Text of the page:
Switzerland’s parliamentary body has proposed the name of the head of Bern’s canton police to fill the vacancy of the Switzerland attorney General. The role of the top prosecutor in the country has been left vacant for almost a year now.
Parliament’s judicial commission has voted without any defection to name Stefan Blaettler, head of police in the capital city of Switzerland to become the new federal prosecutor. He has been acting on his existing office since 2006.
Parliament’s judicial commission went through a rigorous evaluation process and hearing held in two stages to find that Mr Blaettler qualifications fit the job title and responsibilities related to it. The commission reviewed a dozen applications for the position as revealed by the commission in a statement.
The position has been left vacant after the former attorney general’s resignation last year. The court found Michael Lauber guilty of graft and unwarranted exploitation of his office. It was alleged that he met FIFA’s head Gianni Infantino in secret while he was being investigated for acts of corruption in the soccer’s governing body. He covered up for the meeting and lied to supervisors while an impeachment process against him was processing. Lauber has been serving as the attorney general since 2012.
The parliament was unable to decide on a name since last August. As a consequence, the position was left vacant for over a year. They could not mutually agree on one candidate after applications were sifted through the stages of the selection process.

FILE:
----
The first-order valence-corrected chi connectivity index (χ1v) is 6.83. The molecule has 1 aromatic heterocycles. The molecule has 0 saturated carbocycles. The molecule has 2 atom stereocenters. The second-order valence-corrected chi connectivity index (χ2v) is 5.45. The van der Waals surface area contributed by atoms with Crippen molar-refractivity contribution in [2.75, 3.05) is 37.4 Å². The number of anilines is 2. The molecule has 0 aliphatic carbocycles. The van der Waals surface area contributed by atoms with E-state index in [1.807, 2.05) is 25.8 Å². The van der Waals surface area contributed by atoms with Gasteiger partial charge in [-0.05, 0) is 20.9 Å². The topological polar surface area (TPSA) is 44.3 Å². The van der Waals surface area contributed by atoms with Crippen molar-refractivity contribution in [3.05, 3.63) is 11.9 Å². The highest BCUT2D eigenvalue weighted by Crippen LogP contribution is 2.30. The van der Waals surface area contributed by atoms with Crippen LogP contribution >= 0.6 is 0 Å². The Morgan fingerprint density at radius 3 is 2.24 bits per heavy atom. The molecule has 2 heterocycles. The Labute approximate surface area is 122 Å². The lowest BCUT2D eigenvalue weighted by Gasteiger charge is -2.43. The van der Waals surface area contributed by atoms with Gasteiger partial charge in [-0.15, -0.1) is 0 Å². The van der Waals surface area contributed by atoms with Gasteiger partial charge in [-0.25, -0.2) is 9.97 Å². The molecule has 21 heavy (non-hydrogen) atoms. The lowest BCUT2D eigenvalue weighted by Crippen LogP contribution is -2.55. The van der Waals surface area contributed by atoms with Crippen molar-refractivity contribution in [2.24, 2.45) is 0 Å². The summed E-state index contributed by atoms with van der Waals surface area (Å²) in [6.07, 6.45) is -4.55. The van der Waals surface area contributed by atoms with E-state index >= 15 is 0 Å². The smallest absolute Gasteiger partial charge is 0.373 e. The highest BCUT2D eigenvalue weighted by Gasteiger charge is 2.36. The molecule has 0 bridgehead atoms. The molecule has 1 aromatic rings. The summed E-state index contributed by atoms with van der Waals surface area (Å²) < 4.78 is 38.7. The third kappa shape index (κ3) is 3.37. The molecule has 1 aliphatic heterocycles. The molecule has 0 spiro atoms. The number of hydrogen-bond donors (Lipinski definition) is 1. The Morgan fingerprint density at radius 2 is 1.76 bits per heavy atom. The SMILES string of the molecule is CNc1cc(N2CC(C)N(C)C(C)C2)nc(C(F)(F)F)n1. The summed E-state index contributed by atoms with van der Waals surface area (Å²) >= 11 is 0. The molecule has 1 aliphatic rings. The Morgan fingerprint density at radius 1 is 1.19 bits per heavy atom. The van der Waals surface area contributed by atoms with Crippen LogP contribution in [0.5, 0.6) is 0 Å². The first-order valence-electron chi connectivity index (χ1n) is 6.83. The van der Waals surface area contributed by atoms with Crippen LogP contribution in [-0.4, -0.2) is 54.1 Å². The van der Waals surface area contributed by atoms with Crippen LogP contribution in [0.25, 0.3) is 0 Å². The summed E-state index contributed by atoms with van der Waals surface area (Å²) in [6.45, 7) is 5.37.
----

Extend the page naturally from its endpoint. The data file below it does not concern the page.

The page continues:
Micheal Lauber agreed to resign instead of getting impeached amid allegations of him botching up the investigation process into graft accusation in world football’s premier institution. The court also dropped its charges.
Parliament’s judicial committee said that the process of initiating impeachment against Lauber has become infructuous as he has already resigned from the office. Lauber even shortened his notice period by five months after it was approved by the committee. Thus, the country was saved from impeaching the attorney general.
A special prosecutor is investigating both former attorney general and head of FIFA over graft accusations. However, both of them have denied that they met in any undocumented meetings.
Two of the Lauber’s deputies are discharging his duties after he stepped down and will continue to do so until a new successor is selected. The commission considered Blaettler as fit to become the next attorney general as he is well-versed in three widely spoken languages of Switzerland and fluent English.
His experience and knowledge in law enforcement make him eligible for the post of attorney general. His appointment will be confirmed after voting in parliament. He also teaches law and criminology at the University of Bern’s Law Institute.